By Peter Longerich

But for the horror of the regime he served, Joseph Goebbels would have some claim to being one of the great comic figures of the twentieth century.

This thorough new biography by scholar Peter Longerich (author of a previous, equally weighty biography of Heinrich Himmler) relies heavily on Goebbels’ extensive diaries, which have only recently become fully available. The diaries offer an incomparable source of insight into the inner workings of Nazi power, but like all diaries they are primarily an effort in constructing a self-image. What makes them comic in Goebbels’s case is the significant gap between that image and the reality, and his obliviousness to it.

Goebbels wanted to be a player. He soon learned he wasn’t going to be able to achieve this ambition on his own so he began looking for a rising star to hitch himself to. Longerich’s diagnosis of this condition is narcissism, and indeed Goebbels’s self-abasement before an idealized other, often cast in sexual and religious language, was extreme. As early as 1924 he was writing that “Germany yearns for the One, the Man, as the earth longs for rain in summer. . . . O Lord, give your German people a miracle! A miracle!! A man!!!”

The answer to these prayers was Adolph Hitler, who Goebbels would go on to idolize and serve for the rest of his life. The whole meaning of his existence, both in terms of his public and private identity, became bound up in that of his master. This was essential because Goebbels himself was a nobody.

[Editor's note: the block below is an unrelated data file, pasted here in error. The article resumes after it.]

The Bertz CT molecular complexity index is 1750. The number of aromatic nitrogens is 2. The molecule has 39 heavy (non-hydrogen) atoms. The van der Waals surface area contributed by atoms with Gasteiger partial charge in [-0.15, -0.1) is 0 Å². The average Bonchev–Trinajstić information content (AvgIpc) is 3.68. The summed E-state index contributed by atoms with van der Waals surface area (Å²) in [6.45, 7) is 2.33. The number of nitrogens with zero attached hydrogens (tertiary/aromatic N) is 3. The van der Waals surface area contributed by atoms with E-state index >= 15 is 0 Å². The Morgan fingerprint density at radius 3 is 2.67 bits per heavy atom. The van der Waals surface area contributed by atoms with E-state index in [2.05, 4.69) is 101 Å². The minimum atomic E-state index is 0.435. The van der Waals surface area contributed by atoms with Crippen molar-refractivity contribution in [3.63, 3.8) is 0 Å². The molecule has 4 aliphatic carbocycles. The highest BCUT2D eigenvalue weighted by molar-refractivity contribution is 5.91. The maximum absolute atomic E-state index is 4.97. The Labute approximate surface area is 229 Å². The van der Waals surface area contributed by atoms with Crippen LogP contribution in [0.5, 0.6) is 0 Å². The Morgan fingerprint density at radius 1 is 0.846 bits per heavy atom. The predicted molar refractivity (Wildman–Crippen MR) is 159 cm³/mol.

Goebbels is known today as the mastermind behind Nazi propaganda but even this has to be qualified. He was not that effective at handling propaganda and was never in absolute control of the party’s message. Hitler’s method of rule was always to have different power bases with overlapping jurisdictions competing for his favour, never picking a clear favourite among the cast of third-rate personalities that made up his court. Goebbels liked to think he was special, a key member of the ruling elite, but in fact he was kept out of the loop on most matters and it’s difficult to say what Hitler thought of him, or if he thought of him much at all.

If anything, Hitler was more interested in Goebbels’s wife, Magda. Longerich doesn’t speculate on the creepiness of this connection, but he doesn’t have to. The bizarre pseudo-familial relationship between the three speaks for itself.

We are left to wonder just how much Goebbels was aware of what was going on between Hitler and Magda and how much was self-delusion, but we could say the same for everything else in his life. It’s often said that the worst trap a celebrity can fall into is believing their own publicity. Goebbels was in an even worse position: believing his own propaganda, and investing himself fully in it. Shortly after Hitler committed suicide, he killed himself along with his wife and six children, all of whose names began with “H.” Reality had caught up with him at last.

Review first published online November 30, 2015.